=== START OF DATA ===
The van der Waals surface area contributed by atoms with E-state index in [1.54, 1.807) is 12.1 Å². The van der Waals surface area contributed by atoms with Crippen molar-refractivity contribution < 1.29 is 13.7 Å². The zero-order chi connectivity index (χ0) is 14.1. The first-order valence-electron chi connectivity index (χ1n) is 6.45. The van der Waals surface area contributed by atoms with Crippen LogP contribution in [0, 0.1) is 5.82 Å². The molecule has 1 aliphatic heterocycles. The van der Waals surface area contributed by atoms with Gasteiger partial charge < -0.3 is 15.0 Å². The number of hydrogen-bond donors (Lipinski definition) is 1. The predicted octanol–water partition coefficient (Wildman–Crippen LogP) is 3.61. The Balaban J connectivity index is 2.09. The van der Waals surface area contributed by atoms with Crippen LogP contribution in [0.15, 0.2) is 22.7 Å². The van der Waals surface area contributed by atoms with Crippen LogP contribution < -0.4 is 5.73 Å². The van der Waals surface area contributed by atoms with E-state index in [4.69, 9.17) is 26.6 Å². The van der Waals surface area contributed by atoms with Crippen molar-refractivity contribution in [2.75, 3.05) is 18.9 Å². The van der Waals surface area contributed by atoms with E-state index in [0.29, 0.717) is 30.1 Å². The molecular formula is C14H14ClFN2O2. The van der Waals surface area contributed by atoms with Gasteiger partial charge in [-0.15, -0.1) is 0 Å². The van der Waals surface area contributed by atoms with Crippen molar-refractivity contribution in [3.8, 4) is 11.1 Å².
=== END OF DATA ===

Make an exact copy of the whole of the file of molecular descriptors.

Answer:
The van der Waals surface area contributed by atoms with E-state index in [1.54, 1.807) is 12.1 Å². The van der Waals surface area contributed by atoms with Crippen molar-refractivity contribution < 1.29 is 13.7 Å². The zero-order chi connectivity index (χ0) is 14.1. The first-order valence-electron chi connectivity index (χ1n) is 6.45. The van der Waals surface area contributed by atoms with Crippen LogP contribution in [0, 0.1) is 5.82 Å². The molecule has 1 aliphatic heterocycles. The van der Waals surface area contributed by atoms with Gasteiger partial charge < -0.3 is 15.0 Å². The number of hydrogen-bond donors (Lipinski definition) is 1. The predicted octanol–water partition coefficient (Wildman–Crippen LogP) is 3.61. The Balaban J connectivity index is 2.09. The van der Waals surface area contributed by atoms with Crippen LogP contribution in [0.15, 0.2) is 22.7 Å². The van der Waals surface area contributed by atoms with Crippen LogP contribution < -0.4 is 5.73 Å². The van der Waals surface area contributed by atoms with E-state index in [4.69, 9.17) is 26.6 Å². The van der Waals surface area contributed by atoms with Crippen molar-refractivity contribution in [2.75, 3.05) is 18.9 Å². The van der Waals surface area contributed by atoms with E-state index in [0.29, 0.717) is 30.1 Å². The molecular formula is C14H14ClFN2O2. The van der Waals surface area contributed by atoms with Gasteiger partial charge in [-0.15, -0.1) is 0 Å². The van der Waals surface area contributed by atoms with Crippen molar-refractivity contribution in [3.8, 4) is 11.1 Å².